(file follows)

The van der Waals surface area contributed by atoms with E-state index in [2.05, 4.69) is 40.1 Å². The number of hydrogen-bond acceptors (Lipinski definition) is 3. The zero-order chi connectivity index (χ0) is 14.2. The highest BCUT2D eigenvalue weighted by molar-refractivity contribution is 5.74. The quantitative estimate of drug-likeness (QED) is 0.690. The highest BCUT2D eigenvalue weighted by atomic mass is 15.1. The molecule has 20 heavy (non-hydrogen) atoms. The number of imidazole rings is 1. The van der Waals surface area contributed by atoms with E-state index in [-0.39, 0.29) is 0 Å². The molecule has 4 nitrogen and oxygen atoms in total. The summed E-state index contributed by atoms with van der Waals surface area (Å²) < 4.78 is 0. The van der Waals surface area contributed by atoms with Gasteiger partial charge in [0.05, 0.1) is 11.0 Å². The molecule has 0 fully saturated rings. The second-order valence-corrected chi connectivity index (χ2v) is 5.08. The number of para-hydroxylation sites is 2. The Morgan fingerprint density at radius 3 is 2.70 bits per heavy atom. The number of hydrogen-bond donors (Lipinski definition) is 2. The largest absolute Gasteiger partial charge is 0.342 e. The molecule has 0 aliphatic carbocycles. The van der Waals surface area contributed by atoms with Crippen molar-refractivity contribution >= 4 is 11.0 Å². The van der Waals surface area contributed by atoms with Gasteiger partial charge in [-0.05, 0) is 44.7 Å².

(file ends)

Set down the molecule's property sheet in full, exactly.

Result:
The van der Waals surface area contributed by atoms with E-state index in [2.05, 4.69) is 40.1 Å². The number of hydrogen-bond acceptors (Lipinski definition) is 3. The zero-order chi connectivity index (χ0) is 14.2. The highest BCUT2D eigenvalue weighted by molar-refractivity contribution is 5.74. The quantitative estimate of drug-likeness (QED) is 0.690. The highest BCUT2D eigenvalue weighted by atomic mass is 15.1. The molecule has 20 heavy (non-hydrogen) atoms. The number of imidazole rings is 1. The van der Waals surface area contributed by atoms with E-state index in [-0.39, 0.29) is 0 Å². The molecule has 4 nitrogen and oxygen atoms in total. The summed E-state index contributed by atoms with van der Waals surface area (Å²) < 4.78 is 0. The van der Waals surface area contributed by atoms with Gasteiger partial charge in [0.05, 0.1) is 11.0 Å². The molecule has 0 fully saturated rings. The second-order valence-corrected chi connectivity index (χ2v) is 5.08. The number of para-hydroxylation sites is 2. The Morgan fingerprint density at radius 3 is 2.70 bits per heavy atom. The number of hydrogen-bond donors (Lipinski definition) is 2. The largest absolute Gasteiger partial charge is 0.342 e. The molecule has 0 aliphatic carbocycles. The van der Waals surface area contributed by atoms with Crippen molar-refractivity contribution >= 4 is 11.0 Å². The van der Waals surface area contributed by atoms with Gasteiger partial charge in [-0.05, 0) is 44.7 Å².